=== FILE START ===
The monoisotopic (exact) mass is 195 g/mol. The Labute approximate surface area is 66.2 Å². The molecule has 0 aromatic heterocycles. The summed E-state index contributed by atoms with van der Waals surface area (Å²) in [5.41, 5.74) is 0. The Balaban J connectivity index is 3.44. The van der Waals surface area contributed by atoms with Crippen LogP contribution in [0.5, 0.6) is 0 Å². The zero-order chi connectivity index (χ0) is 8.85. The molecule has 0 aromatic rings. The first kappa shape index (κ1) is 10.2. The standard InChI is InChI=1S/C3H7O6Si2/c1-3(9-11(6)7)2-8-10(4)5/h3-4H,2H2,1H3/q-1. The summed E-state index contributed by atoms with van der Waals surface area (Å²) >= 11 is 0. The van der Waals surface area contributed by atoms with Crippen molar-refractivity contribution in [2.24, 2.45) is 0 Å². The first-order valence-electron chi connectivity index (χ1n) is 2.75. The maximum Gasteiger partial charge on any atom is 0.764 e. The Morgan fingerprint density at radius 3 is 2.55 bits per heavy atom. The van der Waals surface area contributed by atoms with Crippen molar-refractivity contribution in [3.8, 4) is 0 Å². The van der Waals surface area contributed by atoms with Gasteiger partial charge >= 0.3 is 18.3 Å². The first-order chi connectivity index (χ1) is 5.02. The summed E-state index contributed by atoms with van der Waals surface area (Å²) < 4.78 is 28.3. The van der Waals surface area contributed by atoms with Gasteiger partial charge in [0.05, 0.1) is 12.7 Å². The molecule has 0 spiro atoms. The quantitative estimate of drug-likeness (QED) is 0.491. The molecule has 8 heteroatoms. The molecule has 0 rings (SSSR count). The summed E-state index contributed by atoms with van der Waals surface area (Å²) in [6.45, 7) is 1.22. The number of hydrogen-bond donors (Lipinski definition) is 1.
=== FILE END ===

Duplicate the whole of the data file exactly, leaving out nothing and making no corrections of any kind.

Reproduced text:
The monoisotopic (exact) mass is 195 g/mol. The Labute approximate surface area is 66.2 Å². The molecule has 0 aromatic heterocycles. The summed E-state index contributed by atoms with van der Waals surface area (Å²) in [5.41, 5.74) is 0. The Balaban J connectivity index is 3.44. The van der Waals surface area contributed by atoms with Crippen LogP contribution in [0.5, 0.6) is 0 Å². The zero-order chi connectivity index (χ0) is 8.85. The molecule has 0 aromatic rings. The first kappa shape index (κ1) is 10.2. The standard InChI is InChI=1S/C3H7O6Si2/c1-3(9-11(6)7)2-8-10(4)5/h3-4H,2H2,1H3/q-1. The summed E-state index contributed by atoms with van der Waals surface area (Å²) >= 11 is 0. The van der Waals surface area contributed by atoms with Crippen molar-refractivity contribution in [2.24, 2.45) is 0 Å². The first-order valence-electron chi connectivity index (χ1n) is 2.75. The maximum Gasteiger partial charge on any atom is 0.764 e. The Morgan fingerprint density at radius 3 is 2.55 bits per heavy atom. The van der Waals surface area contributed by atoms with Crippen molar-refractivity contribution in [3.8, 4) is 0 Å². The van der Waals surface area contributed by atoms with Gasteiger partial charge >= 0.3 is 18.3 Å². The first-order chi connectivity index (χ1) is 5.02. The summed E-state index contributed by atoms with van der Waals surface area (Å²) < 4.78 is 28.3. The van der Waals surface area contributed by atoms with Gasteiger partial charge in [0.05, 0.1) is 12.7 Å². The molecule has 0 spiro atoms. The quantitative estimate of drug-likeness (QED) is 0.491. The molecule has 8 heteroatoms. The molecule has 0 rings (SSSR count). The summed E-state index contributed by atoms with van der Waals surface area (Å²) in [6.45, 7) is 1.22. The number of hydrogen-bond donors (Lipinski definition) is 1.